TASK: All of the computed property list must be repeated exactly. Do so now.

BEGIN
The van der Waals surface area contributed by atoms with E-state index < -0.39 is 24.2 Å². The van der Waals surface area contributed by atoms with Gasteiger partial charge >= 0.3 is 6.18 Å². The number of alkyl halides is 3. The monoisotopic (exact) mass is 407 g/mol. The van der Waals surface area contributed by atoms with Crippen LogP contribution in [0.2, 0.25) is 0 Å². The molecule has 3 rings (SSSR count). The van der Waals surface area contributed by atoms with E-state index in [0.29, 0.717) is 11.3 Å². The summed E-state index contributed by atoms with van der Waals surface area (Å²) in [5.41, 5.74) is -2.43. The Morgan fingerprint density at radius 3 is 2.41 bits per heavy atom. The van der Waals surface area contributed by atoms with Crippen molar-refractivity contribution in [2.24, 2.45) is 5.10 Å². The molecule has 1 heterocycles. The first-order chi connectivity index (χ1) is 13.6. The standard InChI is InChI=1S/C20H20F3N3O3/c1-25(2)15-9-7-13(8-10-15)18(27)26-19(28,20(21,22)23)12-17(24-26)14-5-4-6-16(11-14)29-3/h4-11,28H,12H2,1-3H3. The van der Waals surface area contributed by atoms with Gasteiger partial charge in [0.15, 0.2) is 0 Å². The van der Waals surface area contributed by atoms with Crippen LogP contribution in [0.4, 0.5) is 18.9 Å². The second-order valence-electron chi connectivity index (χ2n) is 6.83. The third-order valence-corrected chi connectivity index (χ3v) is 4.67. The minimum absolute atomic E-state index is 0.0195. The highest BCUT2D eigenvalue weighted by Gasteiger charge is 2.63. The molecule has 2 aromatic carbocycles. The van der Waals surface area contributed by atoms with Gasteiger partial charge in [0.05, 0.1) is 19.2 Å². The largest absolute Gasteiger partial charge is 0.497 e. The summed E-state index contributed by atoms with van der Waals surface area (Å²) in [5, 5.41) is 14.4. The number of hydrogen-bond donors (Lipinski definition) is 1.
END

The van der Waals surface area contributed by atoms with E-state index < -0.39 is 24.2 Å². The van der Waals surface area contributed by atoms with Gasteiger partial charge >= 0.3 is 6.18 Å². The number of alkyl halides is 3. The monoisotopic (exact) mass is 407 g/mol. The van der Waals surface area contributed by atoms with Crippen LogP contribution in [0.2, 0.25) is 0 Å². The molecule has 3 rings (SSSR count). The van der Waals surface area contributed by atoms with E-state index in [0.29, 0.717) is 11.3 Å². The summed E-state index contributed by atoms with van der Waals surface area (Å²) in [5.41, 5.74) is -2.43. The Morgan fingerprint density at radius 3 is 2.41 bits per heavy atom. The van der Waals surface area contributed by atoms with Crippen molar-refractivity contribution in [2.24, 2.45) is 5.10 Å². The molecule has 1 heterocycles. The first-order chi connectivity index (χ1) is 13.6. The standard InChI is InChI=1S/C20H20F3N3O3/c1-25(2)15-9-7-13(8-10-15)18(27)26-19(28,20(21,22)23)12-17(24-26)14-5-4-6-16(11-14)29-3/h4-11,28H,12H2,1-3H3. The van der Waals surface area contributed by atoms with Gasteiger partial charge in [0.15, 0.2) is 0 Å². The van der Waals surface area contributed by atoms with Crippen LogP contribution in [0.4, 0.5) is 18.9 Å². The second-order valence-electron chi connectivity index (χ2n) is 6.83. The third-order valence-corrected chi connectivity index (χ3v) is 4.67. The minimum absolute atomic E-state index is 0.0195. The highest BCUT2D eigenvalue weighted by Gasteiger charge is 2.63. The molecule has 2 aromatic carbocycles. The van der Waals surface area contributed by atoms with Gasteiger partial charge in [0.05, 0.1) is 19.2 Å². The largest absolute Gasteiger partial charge is 0.497 e. The summed E-state index contributed by atoms with van der Waals surface area (Å²) in [5, 5.41) is 14.4. The number of hydrogen-bond donors (Lipinski definition) is 1.